Honestly, I think I learned this from my mother, and I’ve heard others express similar sentiments. But we must ask ourselves: how did that work out for them? While we praise the strength and resilience we’ve witnessed in our matriarchs, we must be careful not to romanticise their struggles – single and otherwise. They’ve been through alot, experiencing their own traumas and heartbreaks. Though they often don’t talk about it, I don’t believe their dreams for their daughters are to experience the same types of pressure and isolation that they did.

Accept help when it is offered, and the humility that comes with it. Maybe one day we’ll even progress to asking for help when we need it, instead of waiting in silent misery until someone should happen to see our struggle and offer to assist.

© Jendella

from Death, Dreams and the Dull Inbetweens

3. Draw Your Boundaries

I’m going to stop trying to save the world. I’m going to stop worrying for people who do not adequately worry for themselves.

This is one of my most important New Year’s resolutions this year as I explore self-care, not just as a concept that crops up once a month as I take a day to pamper and treat myself, but as a lifelong commitment. The reality is that self-care may mean making decisions that other people, very important people in my life who I love dearly, may not like. In seeking wholeness in myself, it may create a distance with others that is as first unfamiliar and uncomfortable.

I’ve been wrestling with this idea of what it means to “hold down” your family. In my efforts to be everything that (I think) my loved ones need, I can sideline myself to make space for their emotional needs to take precedence above my own. There’s that famous commandment of Jesus to “love thy neighbour as thyself”, and I’ve been wondering if I can truly love others when I don’t love myself? Can I really?

I’m learning the difference between being unapproachable and having healthy boundaries, and it’s an important distinction to make. I can’t let the fear of the former stop me from working out the latter. It’s easier to address a tendency towards being standoffish than rebuilding myself entirely after burn out or some form of breakdown.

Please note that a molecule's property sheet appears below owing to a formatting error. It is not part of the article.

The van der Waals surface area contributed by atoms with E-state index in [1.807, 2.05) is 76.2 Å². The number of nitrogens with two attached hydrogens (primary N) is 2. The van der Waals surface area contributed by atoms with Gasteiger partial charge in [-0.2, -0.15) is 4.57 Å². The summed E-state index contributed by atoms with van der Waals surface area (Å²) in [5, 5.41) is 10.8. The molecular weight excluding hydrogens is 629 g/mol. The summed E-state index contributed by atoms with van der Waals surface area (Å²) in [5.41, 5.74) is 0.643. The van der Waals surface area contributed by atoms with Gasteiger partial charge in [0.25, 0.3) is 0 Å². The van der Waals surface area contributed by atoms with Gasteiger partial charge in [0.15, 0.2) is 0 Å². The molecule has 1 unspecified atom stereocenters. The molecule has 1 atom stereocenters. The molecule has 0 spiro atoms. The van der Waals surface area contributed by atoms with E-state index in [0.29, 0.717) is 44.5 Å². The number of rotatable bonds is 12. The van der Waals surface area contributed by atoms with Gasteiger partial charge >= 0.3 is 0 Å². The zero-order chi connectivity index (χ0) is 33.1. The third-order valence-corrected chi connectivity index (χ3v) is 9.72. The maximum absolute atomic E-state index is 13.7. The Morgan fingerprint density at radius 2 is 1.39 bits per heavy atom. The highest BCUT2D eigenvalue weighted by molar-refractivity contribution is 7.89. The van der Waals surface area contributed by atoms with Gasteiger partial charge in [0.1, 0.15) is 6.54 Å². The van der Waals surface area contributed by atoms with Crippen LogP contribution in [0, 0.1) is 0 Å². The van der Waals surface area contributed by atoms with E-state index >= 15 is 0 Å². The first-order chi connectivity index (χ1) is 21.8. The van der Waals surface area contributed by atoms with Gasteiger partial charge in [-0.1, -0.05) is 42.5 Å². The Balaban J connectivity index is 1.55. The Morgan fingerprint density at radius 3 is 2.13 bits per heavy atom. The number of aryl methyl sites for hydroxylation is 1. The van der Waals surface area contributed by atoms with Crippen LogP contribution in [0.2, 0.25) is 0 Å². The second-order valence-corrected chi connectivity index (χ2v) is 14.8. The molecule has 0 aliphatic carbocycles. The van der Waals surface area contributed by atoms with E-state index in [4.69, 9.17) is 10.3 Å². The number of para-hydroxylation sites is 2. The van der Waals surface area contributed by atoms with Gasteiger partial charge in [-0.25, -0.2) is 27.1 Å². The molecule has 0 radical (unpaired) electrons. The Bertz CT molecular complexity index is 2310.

Because that’s what is at stake here: my mental health and general well-being. I can’t put a price on ensuring that my soul – my mind, my will, my emotions – is intact, and no one else can truly do the work of safeguarding it apart from myself. Making someone feel guilty for drawing boundaries is abusive behaviour, and anyone who does that does not love me, or you. Sometimes boundaries need to be upgraded to walls to keep emotional vampires who drain you of your energy and agency at bay, and recognising when it’s time to do that is vital.

Loving yourself more does not mean loving anyone else less, it just means prioritising your mental, physical, and emotional energy differently. You cannot give what you do not have, and they don’t give medals to martyrs.

© Jendella

from Death, Dreams and the Dull Betweens

 

 

‘Holy’ was photographed in April 2015 for an upcoming collaboration project – stay tuned for more.

‘Death, Dreams and the Dull Inbetweens’ is a collection of poetry and photography and can be read in its entirety here.

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2 Comments

  • Reply Leanne 23 January 2016 at 3:12 pm

    There’s SO much I could say in response to this! Firstly thank you for writing so honestly and authentically. There is so much pride attached to the term “strong black woman” but it’s a double edged sword as you have highlighted in this post, as it can be as much a burden as motivation. “While we praise the strength and resilience we’ve witnessed in our matriarchs, we must be careful not to romanticise their struggles” – I think this is the lesson we need to learn. Being strong was a necessity for many of the black women that came before us, and yes there are times to be strong, however, let’s not make the mistakes of sacrificing our mental health and well being – and our hearts – just to stay true to what we’ve been TAUGHT it means to be a strong black woman.

    • Reply Jendella 9 February 2016 at 5:28 pm

      I completely agree! Thanks for reading, I’m really glad it resonated with you.